The Sarasota Ballet made a triumphant return for its 27th season with the magical production “The Secret Garden” choreographed by Will Tuckett. The ballet was choreographed for the Sarasota Ballet and was first performed three years ago. Time to grow is good for any garden, and this one was more lush and elaborate with the passage of a few seasons. “The Secret Garden,” with its timeless message about the healing powers of nature, seems particularly well suited to the Sarasota Ballet nurtured in a community where nature, art, and health are so deeply entwined.
In a stunning debut Katelyn May, who just joined the company from the Houston Ballet was perfectly cast as Mary and is already a rising star. As I overheard a patron say, “she dances with her face.” May is masterfully expressive and gave a touching portrayal of Mary not as a spoiled orphan but rather as a young girl seeking the comforts of home and family.
For those unfamiliar with the classic book, Mary is sent to live with her uncle, Mr. Craven (Jamie Carter) after her parents die. The Craven home is dark and mysterious, and Mary soon learns she has an ailing cousin, Colin (Logan Learned) who is confined to his bedroom. Mary is left to her own devices, because she was summoned to the Craven home out of duty and obligation not love. Although she is ordered to stay away from her family by Mrs. Medlock (Kate Honea) who herself seems to have craven desires to control the wealthy, mournful Craven household. Honea is suitably scary as Medlock, and it was nice to see Carter stretch as a seemingly irretrievable widow who is haunted by the loss of his beautiful wife Lillias (Victoria Hulland).
While playing outdoors Mary stumbles upon a kind boy Dickon (Ricardo Graziano). Graziano, who himself has spent the past several years healing from injury, reprises the role he originated. It was a welcome return to see Graziano back on stage, and I found myself picturing Graziano and May paired again in a pas de duet with some of the more complex work that is sure to come later this season. The three leads seemed a bit confined by choreography meant to signify that they were children; but in some ways this worked best for Learned who was able to thrill with his youthful leaps exhibiting the carefree spirit of a child who has made a miraculous recovery.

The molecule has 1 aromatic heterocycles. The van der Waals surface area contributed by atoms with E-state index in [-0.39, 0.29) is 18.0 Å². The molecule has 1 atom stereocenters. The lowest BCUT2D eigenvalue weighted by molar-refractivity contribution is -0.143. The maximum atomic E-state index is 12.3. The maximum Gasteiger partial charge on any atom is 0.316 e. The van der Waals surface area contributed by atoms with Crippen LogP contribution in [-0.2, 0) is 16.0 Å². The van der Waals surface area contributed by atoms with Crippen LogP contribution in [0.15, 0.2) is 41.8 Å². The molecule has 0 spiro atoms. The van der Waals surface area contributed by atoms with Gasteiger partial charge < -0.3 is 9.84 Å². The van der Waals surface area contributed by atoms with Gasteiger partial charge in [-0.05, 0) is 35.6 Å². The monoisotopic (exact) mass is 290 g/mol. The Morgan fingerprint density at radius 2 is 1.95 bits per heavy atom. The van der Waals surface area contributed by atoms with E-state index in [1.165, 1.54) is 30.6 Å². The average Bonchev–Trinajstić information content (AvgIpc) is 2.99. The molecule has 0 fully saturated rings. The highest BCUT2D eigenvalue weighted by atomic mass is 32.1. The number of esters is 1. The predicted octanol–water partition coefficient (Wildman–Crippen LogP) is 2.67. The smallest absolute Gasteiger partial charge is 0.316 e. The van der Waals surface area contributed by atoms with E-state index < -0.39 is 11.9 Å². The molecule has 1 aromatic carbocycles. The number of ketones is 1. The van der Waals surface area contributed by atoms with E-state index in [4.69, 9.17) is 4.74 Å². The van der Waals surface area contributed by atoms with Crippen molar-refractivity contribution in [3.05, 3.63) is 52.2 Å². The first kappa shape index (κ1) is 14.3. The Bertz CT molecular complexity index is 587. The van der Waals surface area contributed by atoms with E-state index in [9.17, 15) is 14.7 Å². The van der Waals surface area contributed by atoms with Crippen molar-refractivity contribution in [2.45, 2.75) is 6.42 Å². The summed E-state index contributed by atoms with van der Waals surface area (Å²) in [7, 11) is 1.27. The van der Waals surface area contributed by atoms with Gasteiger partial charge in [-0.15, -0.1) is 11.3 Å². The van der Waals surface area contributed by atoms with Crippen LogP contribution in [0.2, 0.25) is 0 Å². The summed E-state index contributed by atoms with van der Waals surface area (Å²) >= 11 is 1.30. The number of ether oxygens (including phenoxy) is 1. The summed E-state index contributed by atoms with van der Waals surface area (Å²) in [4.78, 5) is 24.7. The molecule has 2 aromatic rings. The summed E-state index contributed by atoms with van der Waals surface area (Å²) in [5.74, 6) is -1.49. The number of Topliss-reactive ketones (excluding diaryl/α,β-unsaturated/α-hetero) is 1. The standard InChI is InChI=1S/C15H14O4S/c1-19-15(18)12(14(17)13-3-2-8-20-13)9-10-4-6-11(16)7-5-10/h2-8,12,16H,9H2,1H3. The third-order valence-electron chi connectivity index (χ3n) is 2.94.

The scenes I remember most from the last time we saw “The Secret Garden” were heartbreaking. Mary is visited in two distinct dreams by her parents (Kristianne Kleine and Weslley Carvahlo) waltzing on a ship, in what would be her last memory of them. Kleine and Carvahlo were paired so elegantly during their gauzy dream sequences, and this was still my favorite and most emotional part of “The Secret Garden.” Perhaps because of the skillful acting by Mary, I noticed that when she sees her parents in her second dream she connects more deeply with them – dancing and smiling and is able to let them go; because she has reached a level of maturity as a result of her time at the mansion and in the garden. In fact, the kindly Doctor Fortescue (Daniel Pratt, a corps member I can’t wait to see more of, without the dreadful moustache), advises that all Colin needs is sunshine and the opportunity to play outdoors. Although Fortescue is diagnosing Colin, it turns out the garden is healing for Mary as well, who achieves spiritual and emotional growth following the untimely death of her own parents.
Edward French as the skillful narrator carefully weaves himself in and out of all of the scenes giving us a picture of Mary’s inner dialogue as she transitions from child to young adult.
Much has been made recently about the need for community gardens and the healing power of service. “The Secret Garden,” particularly as danced so beautifully by the Sarasota Ballet, makes that case with charm and ardor. Next up Metropolitan on December 1-2 featuring a world premiere choreographed by Marcelo Gomes.